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Bunge latest casualty of slow sobyean selling in Brazil

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Shares in agribusiness giant Bunge tumbled, as it become the latest big food group to suffer from squeezed margins, due to farmer hoarding in Brazil.

The US-based company trimmed its forecast for full year earnings, as its processing arm in Brazil struggled with a shortage of beans despite the big harvest, as farmers are unwilling to sell.

Bunge is the second of the big four agribusiness companies to cite slow farmer sales as a pressure on processing margins, after ADM reported similar problems this week.

Bunge shares in New York were down 10.0% in mid-day deals, at $68.00.

Slow farmer selling

Earnings before interest and tax in Bunge's agribusiness segment fell more than 61% to $109 million.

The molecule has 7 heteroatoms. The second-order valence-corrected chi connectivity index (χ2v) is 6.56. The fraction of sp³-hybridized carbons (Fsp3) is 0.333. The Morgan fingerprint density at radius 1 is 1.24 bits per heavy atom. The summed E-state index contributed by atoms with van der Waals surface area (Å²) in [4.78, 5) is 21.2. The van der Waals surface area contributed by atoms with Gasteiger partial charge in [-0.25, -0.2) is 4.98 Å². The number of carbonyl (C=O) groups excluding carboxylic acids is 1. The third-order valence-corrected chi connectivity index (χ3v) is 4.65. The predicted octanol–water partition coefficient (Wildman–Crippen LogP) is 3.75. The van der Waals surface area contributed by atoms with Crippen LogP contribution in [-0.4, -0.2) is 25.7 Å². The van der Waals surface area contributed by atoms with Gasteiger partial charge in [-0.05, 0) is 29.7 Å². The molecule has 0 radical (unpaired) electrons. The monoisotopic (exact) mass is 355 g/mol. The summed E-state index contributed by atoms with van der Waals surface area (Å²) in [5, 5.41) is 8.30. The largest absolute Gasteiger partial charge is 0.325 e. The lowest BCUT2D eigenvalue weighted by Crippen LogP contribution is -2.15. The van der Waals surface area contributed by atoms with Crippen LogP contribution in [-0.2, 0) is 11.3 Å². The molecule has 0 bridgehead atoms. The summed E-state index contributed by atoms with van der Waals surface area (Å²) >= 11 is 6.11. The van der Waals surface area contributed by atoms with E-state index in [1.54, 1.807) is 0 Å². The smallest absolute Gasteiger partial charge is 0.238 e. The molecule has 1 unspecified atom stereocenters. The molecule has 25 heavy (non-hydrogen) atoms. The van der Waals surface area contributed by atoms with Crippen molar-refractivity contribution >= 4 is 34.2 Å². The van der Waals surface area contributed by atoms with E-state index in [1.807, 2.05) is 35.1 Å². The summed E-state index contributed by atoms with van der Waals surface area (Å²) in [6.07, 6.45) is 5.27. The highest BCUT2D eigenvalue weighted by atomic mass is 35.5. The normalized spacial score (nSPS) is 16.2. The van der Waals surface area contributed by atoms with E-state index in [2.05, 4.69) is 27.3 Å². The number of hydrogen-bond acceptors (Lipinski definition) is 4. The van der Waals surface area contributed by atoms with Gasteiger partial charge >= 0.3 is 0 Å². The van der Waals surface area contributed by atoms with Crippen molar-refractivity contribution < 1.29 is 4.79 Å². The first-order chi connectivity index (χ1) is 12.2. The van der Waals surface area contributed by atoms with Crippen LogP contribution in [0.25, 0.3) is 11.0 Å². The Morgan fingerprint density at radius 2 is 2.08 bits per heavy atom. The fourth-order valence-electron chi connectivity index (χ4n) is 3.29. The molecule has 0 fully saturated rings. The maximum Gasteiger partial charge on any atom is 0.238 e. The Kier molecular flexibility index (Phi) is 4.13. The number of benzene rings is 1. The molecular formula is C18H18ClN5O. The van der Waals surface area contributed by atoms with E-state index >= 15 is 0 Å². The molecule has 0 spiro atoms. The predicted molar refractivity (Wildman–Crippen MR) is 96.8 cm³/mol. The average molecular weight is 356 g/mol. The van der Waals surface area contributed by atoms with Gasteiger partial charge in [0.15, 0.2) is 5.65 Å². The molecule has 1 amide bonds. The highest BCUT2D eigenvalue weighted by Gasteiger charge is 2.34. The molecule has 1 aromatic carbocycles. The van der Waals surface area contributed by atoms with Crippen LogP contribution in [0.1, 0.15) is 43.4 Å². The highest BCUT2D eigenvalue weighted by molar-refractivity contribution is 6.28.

Soren Schroder, Bunge's chief executive officer, said "the slow pace of farmer selling in South America compressed margins in agribusiness and led to a lower than expected first quarter".

"Farmers in South America are in the process of harvesting record soybean crops and are on track for record corn production, over 70% of which has yet to be commercialized," he said.

As a result of this delay between the South American harvest and crops reaching the market, Bunge trimmed its forecast for 2017 earnings before interest and taxation to $800-925m, "weighted to the second half of the year".

Hopes for baggier margins later in the year

Thomas Boehlert, Bunge's chief financial officer, forecast rising results through 2017, as the massive South American crop filters through to markets.

"On-farm storage has increased in parts of Brazil over the years, but capacity is well below current production estimates," said Mr Boehlert.

"We expect margins to improve as farmer selling picks up in the coming months and customers' replenish pipelines," he added.

Bunge's net income attributable to shareholders over the first three months of 2017 fell by 82% year-on-year, to $39m. Net sales rose 25% over the same period, to $11.12bn.

By William Clarke

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